BOSSLEY PARK, Australia -- It's a balmy Sunday, and the gathering of 300 or so revolutionaries in this staid Sydney suburb is hardly the Boston Tea Party. Blue and white balloons festoon the tables. There are Riesling and radicchio.
But up on stage, white-bearded rebel leader Thomas Keneally tells the crowd it's high time for what some call high treason: He wants to dump Queen Elizabeth II as Australia's official head of state, like so much tea in the harbor.
"Even if she were Mother Teresa, she'd still have to go," Mr. Keneally, an author who now heads the Australian Republican Movement, explained later.
"We are a society surrounded by Asian nations," he added. "If we go face them with our primary icon a picture of the British queen, it makes us look like idiots. . . . They look at us and say, 'Don't they know she's 12,000 . . . miles away?' "
Anti-royalism is sweeping Australia. It's led by no less than Prime Minister Paul Keating, who won re-election in March in part by promising to sack the sovereign and change from a constitutional monarchy to a republic by 2001, the centenary of federation as an independent nation. More important, opinion polls show that a clear majority of voters agree.
Australia's battle with Britain rages in Parliament and pubs. At least one television talk show ended in a fistfight. Her Majesty, who bears the title Queen of Australia, has yet to join the fray, but die-hard monarchists are terribly upset.
"I'd like to see them all charged with treason," growls Bruce Ruxton, who has tried, unsuccessfully, to do just that. The deputy national president of the Returned Services League, Australia's chief veterans' organization, adds a personal note: "I wish I could get the [scoundrels] hanged."
Barring that, Mr. Ruxton pledges that his entire 250,000-member legion of former servicemen will "fight to the last ditch" for the throne. Australia without the Crown, he says, "would need a new coat of arms -- two crossed bananas."
Clipping the crown
No one else has proposed that. But Mr. Keating wants to clip the British Union Flag from the top left corner of Australia's flag and cut the queen from the oath of allegiance. Her crowned head would come off all coins, her gold initials off mailboxes and her portrait off ballroom walls.
A national referendum will be required to make the full break. Beyond that, the debate has only begun on what kind of political system to adopt and how much it will cost. Mr. Keating has named a seven-member commission and asked for options by Sept. 1 on the constitutional changes needed to create "a viable Federal Republic of Australia."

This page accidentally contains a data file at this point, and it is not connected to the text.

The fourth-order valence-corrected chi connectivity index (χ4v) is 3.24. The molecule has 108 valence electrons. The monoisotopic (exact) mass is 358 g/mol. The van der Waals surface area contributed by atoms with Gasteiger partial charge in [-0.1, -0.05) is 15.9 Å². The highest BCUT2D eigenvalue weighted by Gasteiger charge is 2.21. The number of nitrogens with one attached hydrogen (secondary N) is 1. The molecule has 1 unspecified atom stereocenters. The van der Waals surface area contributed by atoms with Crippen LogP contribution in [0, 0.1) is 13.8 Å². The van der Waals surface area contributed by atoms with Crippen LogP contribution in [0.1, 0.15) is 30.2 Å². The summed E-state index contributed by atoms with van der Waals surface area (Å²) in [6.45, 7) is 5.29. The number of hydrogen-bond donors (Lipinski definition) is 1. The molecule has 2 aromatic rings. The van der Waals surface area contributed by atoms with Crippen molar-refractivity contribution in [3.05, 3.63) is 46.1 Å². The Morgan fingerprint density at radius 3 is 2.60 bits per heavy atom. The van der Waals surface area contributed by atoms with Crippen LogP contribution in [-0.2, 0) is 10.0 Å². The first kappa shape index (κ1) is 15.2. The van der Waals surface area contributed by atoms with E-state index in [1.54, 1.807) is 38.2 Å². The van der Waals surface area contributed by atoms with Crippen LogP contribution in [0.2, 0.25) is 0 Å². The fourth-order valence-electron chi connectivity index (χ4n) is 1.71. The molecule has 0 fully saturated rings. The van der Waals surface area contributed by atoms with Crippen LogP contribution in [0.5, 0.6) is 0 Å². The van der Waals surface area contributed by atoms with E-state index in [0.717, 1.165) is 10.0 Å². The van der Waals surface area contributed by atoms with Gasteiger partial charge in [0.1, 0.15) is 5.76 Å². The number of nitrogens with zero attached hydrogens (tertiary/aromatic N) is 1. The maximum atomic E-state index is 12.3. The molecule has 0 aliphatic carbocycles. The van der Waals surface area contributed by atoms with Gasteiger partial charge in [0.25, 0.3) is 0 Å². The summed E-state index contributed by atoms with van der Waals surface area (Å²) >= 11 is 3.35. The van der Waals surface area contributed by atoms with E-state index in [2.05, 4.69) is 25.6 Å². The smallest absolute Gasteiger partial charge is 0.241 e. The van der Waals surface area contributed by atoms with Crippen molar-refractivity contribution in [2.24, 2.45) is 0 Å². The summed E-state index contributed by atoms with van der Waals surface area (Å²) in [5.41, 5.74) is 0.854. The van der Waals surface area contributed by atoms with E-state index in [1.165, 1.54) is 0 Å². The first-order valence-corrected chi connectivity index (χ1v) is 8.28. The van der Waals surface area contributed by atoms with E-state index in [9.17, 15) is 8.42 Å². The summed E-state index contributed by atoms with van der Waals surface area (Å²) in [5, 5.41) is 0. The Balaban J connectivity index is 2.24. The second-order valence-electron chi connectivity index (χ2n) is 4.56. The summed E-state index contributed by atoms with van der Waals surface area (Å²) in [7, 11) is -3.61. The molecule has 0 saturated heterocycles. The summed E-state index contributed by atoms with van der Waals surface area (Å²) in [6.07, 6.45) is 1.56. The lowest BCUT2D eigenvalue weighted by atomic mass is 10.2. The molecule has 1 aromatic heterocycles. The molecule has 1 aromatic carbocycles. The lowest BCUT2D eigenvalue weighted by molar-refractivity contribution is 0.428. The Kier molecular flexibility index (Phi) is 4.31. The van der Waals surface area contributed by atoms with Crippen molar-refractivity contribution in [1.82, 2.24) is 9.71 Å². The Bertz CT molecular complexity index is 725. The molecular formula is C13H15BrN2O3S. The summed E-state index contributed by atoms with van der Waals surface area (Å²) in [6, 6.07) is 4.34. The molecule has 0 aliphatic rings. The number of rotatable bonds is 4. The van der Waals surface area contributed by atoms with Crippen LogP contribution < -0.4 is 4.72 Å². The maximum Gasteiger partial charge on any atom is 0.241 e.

In the meantime, he has stopped proposing Australians for knighthood and other royal honors.
A government report suggests that the British-style armed forces bag bagpipes and kilts, remove "royal" from regiments and forget Trafalgar Day and the Waterloo Dinner.
Most important, republicans want an Australian head of state. This is one of 16 former British colonies that kept the monarchy after independence.
If Australia fires the queen, nearby Papua New Guinea is likely to follow. Canada could get ideas.
A little revolution
"People no longer openly boast of their British heritage," said Donald Horne, a historian and pro-republican author.
"They used to talk about the Royal Family setting great standards of Victorian morality. Now they actually set a lower standard than the average Australian."
Rebellion has been rife here almost since the first fleet of British convicts landed in 1788. In 1807, for example, an Englishman warned that Australia's six colonies might follow America's lead:
"In 50 years, Australia, that wretched country, could become an unmixed community of ruffians," wrote James McKintosh, a visiting lawyer. "They will shake off the yoke of England and . . . become a republic of pirates."
It became, instead, a parliamentary democracy in the British Commonwealth. In theory, the prime minister rules at the queen's pleasure. Her appointed representative, the governor general, is officially the commander in chief and has the power to call Parliament into session or to dismiss it.
In practice, the job is more pomp than circumstance.
But in 1975, the governor general, Sir John Kerr, aroused the population when he dismissed Prime Minister Gough Whitlam's Labor government because it couldn't pass a budget. Mr. Whitlam was the first prime minister sacked by the Crown in 200 years.
Mr. Keating, who was then a minister in Mr. Whitlam's government, never forgot the constitutional coup. But he bided his time until the queen visited Australia in February last year.
Not only did Mr. Keating decline to bow -- nor did his wife, Anita, curtsy -- to the visiting monarch, he gave a pro-republican speech, the first by a prime minister, then publicly put his arm around the royal back.
As the news weekly Bulletin later noted, this caused "the poo to hit the punkah" back in Britain.
"Hands Orf Cobber [Buddy]," roared London's Daily Star, adding: "He slapped his arms around the queen's waist as if she was a sheila [girl] by the sheep dip." Headlines in the Sun attacked the "Lizard of Oz."
Outraged Parliament members in Britain called Mr. Keating, their antipodean ally, "an utter buffoon" and "an idiot" whose rude violation of protocol could only be explained because he presided over "a country of ex-convicts."
Calling out the troops
But then things got nasty. Mr. Keating accused Britain of abandoning Australia during World War II, when it was in danger of being overrun by imperial Japan.
London retaliated by releasing wartime records that accused Australian troops of being "drunken cowards" during the fall of Singapore and Hong Kong.
All this has tapped deep into the Australian psyche.
After all, the most hallowed holiday here, Anzac Day, commemorates a defeat. Each April 25 marks the disastrous World War I campaign by Australian troops against the Turks at )) Gallipoli. Many still blame the English.